EEI > Resources & Media > Newsroom > Leading by Example: EEI Member Companies Collectively on Track to Electrify More Than One-Third of Their Fleet Vehicles by 2030
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Leading by Example: EEI Member Companies Collectively on Track to Electrify More Than One-Third of Their Fleet Vehicles by 2030

WASHINGTON, D.C. (September 29, 2020) – All across America, the Edison Electric Institute’s (EEI’s) member companies – the nation’s investor-owned electric companies – are leading a clean energy transformation. Collectively, they are committed to getting the energy they provide as clean as they can as fast as they can, and already have reduced their carbon dioxide (CO2) emissions approximately 45 percent below 2005 levels while keeping electricity reliable and affordable for customers. 

Nearly 40 percent of U.S. power generation now comes from carbon-free sources, and EEI’s member companies are charting clear paths forward that will leverage this growth in clean energy to help achieve deep carbon reductions in the transportation sector, which is the largest domestic source of CO2 emissions. 

“Carbon emissions in the power sector are at their lowest level in more than 30 years, and they continue to fall,” said EEI President Tom Kuhn. “As the transportation sector increasingly electrifies, it is also getting cleaner. This week is National Drive Electric Week, which provides an opportunity to celebrate the clean energy progress that we have made, while spotlighting the new technologies and corporate commitments that are leading us forward.” 

In 2014, EEI's member companies committed to invest at least 5 percent of their annual vehicle fleet budgets in plug-in electric vehicles (EVs) and technologies. This target quickly was eclipsed, with participating members investing 10 percent of their total budgets on average by 2015. In every year since, companies consistently have met or exceeded the investment target.

Building on this early success, more than 70 percent of EEI member companies – serving more than 200 million U.S. customers – already have made new fleet electrification commitments. Collectively, these new goals put EEI’s member companies on track to electrify more than one-third of their total fleets by 2030, including two-thirds of the passenger vehicles in their fleets. 

“As an industry, it is critical that we lead by example, and our collective commitments to electrify our fleets both show our customers the path to clean transportation and send a clear message to the automakers that our industry – and many others – are committed to an electric vehicle future,” said Pedro Pizarro, Edison International President and CEO and co-chair of EEI’s CEO task force on electric transportation.

Many company announcements also include targets for electrifying medium- and heavy-duty vehicles, which make up about 5 percent of all vehicles on U.S. roads but contribute 28 percent of all vehicle greenhouse gas emissions. Most vehicles in EEI member company fleets are work trucks. When these trucks are electrified, workers can operate bucket lifts, digger derricks, and work lights without idling the engine.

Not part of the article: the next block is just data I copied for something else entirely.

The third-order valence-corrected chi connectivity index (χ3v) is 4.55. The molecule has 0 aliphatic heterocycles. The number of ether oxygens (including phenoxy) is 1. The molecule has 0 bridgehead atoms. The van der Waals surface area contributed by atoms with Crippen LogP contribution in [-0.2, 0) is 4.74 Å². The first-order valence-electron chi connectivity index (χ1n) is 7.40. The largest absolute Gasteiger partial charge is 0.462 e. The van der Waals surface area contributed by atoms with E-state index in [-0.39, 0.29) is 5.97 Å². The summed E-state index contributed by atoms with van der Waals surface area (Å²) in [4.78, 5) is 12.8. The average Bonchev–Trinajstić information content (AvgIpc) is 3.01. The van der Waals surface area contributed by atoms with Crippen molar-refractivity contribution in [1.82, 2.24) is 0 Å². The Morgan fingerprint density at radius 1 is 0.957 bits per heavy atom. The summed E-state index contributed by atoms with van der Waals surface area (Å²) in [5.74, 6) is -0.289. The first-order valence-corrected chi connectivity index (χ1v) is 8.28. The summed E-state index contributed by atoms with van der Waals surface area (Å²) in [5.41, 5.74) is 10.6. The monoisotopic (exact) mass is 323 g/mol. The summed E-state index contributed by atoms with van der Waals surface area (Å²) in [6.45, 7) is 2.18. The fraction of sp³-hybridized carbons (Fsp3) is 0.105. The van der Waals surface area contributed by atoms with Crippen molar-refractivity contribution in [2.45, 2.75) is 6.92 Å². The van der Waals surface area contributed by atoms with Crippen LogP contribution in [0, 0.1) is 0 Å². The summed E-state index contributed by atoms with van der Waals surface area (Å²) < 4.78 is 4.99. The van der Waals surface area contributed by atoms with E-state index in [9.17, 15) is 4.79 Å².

“Auto Innovators’ members are leading the way in advancing technologies for vehicle electrification,” said Alliance for Automotive Innovation President and CEO John Bozzella. “Our members offer more than 40 electric models, and that number is expected to more than triple by 2025. But putting EVs on the market is just part of the equation. Fleet purchasing commitments, such as these, are key to increasing consumer awareness, boosting market penetration, and aligning demand with the need for more charging infrastructure.”

Today, the largest challenge facing the EV market is the charging infrastructure needed to support market growth, not the energy grid that powers that infrastructure. A report from EEI and the Institute for Electric Innovation predicts that, by 2030, U.S. EV sales will exceed 3.5 million per year and that 18.7 million passenger EVs will be on U.S. roads, requiring about 9.6 million charging stations. Electric companies are partnering with many stakeholders to support the growth of EVs and to provide the needed charging infrastructure in cities and communities across the country.

“Electric vehicles improve air quality at work sites and in our local communities, and building out the charging infrastructure needed to electrify the transportation sector creates new job opportunities for our highly skilled workforce,” said International Brotherhood of Electrical Workers International President Lonnie Stephenson. 

As of the end of August 2020, EEI’s member companies are investing more than $2.6 billion in customer programs and projects to deploy charging infrastructure and to accelerate electric transportation. Investments from all stakeholders – including electric companies, automakers, charging network providers, and others – are growing, and driving transportation electrification forward.

“EEI’s member companies are leading by example as they invest in the EVs, charging infrastructure, and technologies that will enable them to greatly reduce carbon emissions from their own vehicle fleets,” said Kuhn. “Across the country, electric companies already are transferring the lessons from their own experiences to help customers large and small develop the charging infrastructure they need to deploy EV fleets that will reduce costs and carbon emissions. This is a win-win for vehicle owners and for the environment.”

Learn more about how EEI’s member companies are leading by example at: www.eei.org/evs​

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